Agenda item

Chief Constables' Presentation

Thames Valley Police Chief Constable, John Campbell will be attending the meeting with Deputy Police and Crime Commissioner, Matthew Barber to deliver a presentation on the work of Thames Valley Police over the last year.


Deputy Police and Crime Commissioner, Matt Barber gave a presentation on the Police and Crime Commissioner’s (PCC) role and responsibilities and strategic priorities within the Thames Valley Police and Crime Plan 2017-21. He highlighted the Victims First service as well as an overview of the crime figures across the Thames Valley and an explanation of the waiting times for callers using the 101 service to report incidents.


Chief Constable, John Campbell and Local Police Area Commander, Felicity Parker gave a presentation on the local policing issues and crime figures within Bracknell Forest. The complexity of issues surrounding policing were explained in the context of the Thames Valley Police Strategic Plan for 2019/20. It was explained that their priority was on preventing crime and responding to offences involving vulnerable residents. It was acknowledged that having neighbourhood officers that were familiar to residents and accessible and were present in the community was important.


In response to a question regarding what specific actions Councillors could undertake to ensure that crime and policing challenges within their neighbourhoods were are being tackled and reported it was reiterated that the Police were the operational arm but they relied on local information. All Councillors were encouraged to keep in touch with their local PCSO so that problem solving could be started at the earliest opportunity and to let them know if more information about police acitivity was needed to be shared.


In response to a question regarding Thames Valley Police’s support of the Community Safety Accreditation Scheme it was reported that it was a significant decision to accredit people and the Police have to ensure that the appropriate processes and training were in place and also review the application to ensure that its use is proportionate.


In response to an enquiry about how the police tackle antisocial behaviour it was reiterated that they were working with the Community Safety Partnership and the Anti-Social Behaviour Officer within the Council. Councillors were asked to report any hot spots within the area so that problem solving could be undertaken to reduce it.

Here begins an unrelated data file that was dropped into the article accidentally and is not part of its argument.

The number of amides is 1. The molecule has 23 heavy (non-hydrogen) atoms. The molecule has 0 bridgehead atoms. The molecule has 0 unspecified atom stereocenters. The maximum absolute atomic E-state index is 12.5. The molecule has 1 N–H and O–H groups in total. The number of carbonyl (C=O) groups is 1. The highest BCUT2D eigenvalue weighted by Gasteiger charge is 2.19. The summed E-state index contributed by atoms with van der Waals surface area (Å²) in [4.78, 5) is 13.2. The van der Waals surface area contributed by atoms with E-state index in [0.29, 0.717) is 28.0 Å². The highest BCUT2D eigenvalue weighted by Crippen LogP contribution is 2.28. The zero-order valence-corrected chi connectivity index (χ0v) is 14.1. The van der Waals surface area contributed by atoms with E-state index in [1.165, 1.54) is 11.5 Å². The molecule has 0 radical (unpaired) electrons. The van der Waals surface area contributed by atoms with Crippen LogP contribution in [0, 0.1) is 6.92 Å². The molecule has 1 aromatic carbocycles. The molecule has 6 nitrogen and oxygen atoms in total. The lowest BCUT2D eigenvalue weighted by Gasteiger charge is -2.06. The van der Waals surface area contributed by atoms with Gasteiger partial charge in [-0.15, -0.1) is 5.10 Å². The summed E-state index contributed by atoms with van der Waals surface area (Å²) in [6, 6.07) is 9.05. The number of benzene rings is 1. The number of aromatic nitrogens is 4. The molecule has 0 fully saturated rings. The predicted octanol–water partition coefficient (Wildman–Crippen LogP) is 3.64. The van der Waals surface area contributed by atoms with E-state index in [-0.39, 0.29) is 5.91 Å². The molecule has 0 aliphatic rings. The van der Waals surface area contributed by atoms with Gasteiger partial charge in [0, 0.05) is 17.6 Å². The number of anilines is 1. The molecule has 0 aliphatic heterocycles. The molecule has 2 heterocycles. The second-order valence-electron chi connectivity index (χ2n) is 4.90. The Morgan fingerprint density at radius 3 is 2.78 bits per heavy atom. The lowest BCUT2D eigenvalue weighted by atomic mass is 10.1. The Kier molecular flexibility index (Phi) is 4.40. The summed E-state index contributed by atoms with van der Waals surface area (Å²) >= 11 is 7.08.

In response to a question regarding the impact the Northern parishes would see following the announcement that Thames Valley Police would be recruiting 600 additional police officers it was explained that the focus would be to recruit well to maintain standards. The priority would be those force units who had seen a reduction in officers with a focus on local policing and the Local Area Commander would make an assessment as to where these resources should be allocated.


Following questions relating to overt drug-dealing at Westmorland Park and other nearby sites regarding how the local Policing team were engaging with residents and taking steps to stop this it was explained that there may have been covert activity which could not be shared. Examples had been given in the presentation about the range of responses which could be deployed and Councillors were encouraged to report concerns to the to the local team to improve their intelligence base and response to incidents.


Clarification was sought on the poor inspection judgements relating to crime reporting data and it was confirmed that Thames Valley Police was one of 44 forces which had fallen short of the inspectorate’s standards. A practical example of the challenge of maintaining data integrity was given and it was explained that the threshold between being considered good versus inadequate was very narrow. Members were reassured that the direction of travel on this measure was good but because rules kept changing they never expected to reach 100%.


In response to a question on poor handling of scam investigations it was reiterated that the priority for Thames valley Police was were vulnerable people were involved. It was explained that they have a well established economic crime team who were successful at getting money back from fraudsters and some examples of success were provided.


The Community team were congratulated on their work at local events in the area acting as ambassadors for the force with all ages.


It was queried why there was not a dedicated team supporting Windsor rather than local officers being pulled into the neighbouring borough. The Local Area Commander explained that Thames Valley Police do have officers servicing the Windosr guard but PCSOs were always available to engage with people and based locally. She added that she was working with the operations department so that less Bracknell people are being taken – although this was an important part of the work this needed to be shared with other forces.


It was explained in response to a question that additional funding would only reduce crime if it was linked to officers being available.


In response to a question about how targets were set it was explained that trends, data and performance statistics were tracked and although it was aspirational to reduce crime to zero a realistic target was set but that not all crime targets wwere about reduction as increasing reporting was also a success measure.


When asked about the regretful number of assaults on officers and the sentencing policies the Chief Constable said it was not for the Police to criticise judiciary outcomes but instead focus on providing training and equipment to protect officers.


The Mayor thanked the Chief Constable, Local Police Area Commander and the Deputy Police and Crime Commissioner for their attendance and informative presentations.

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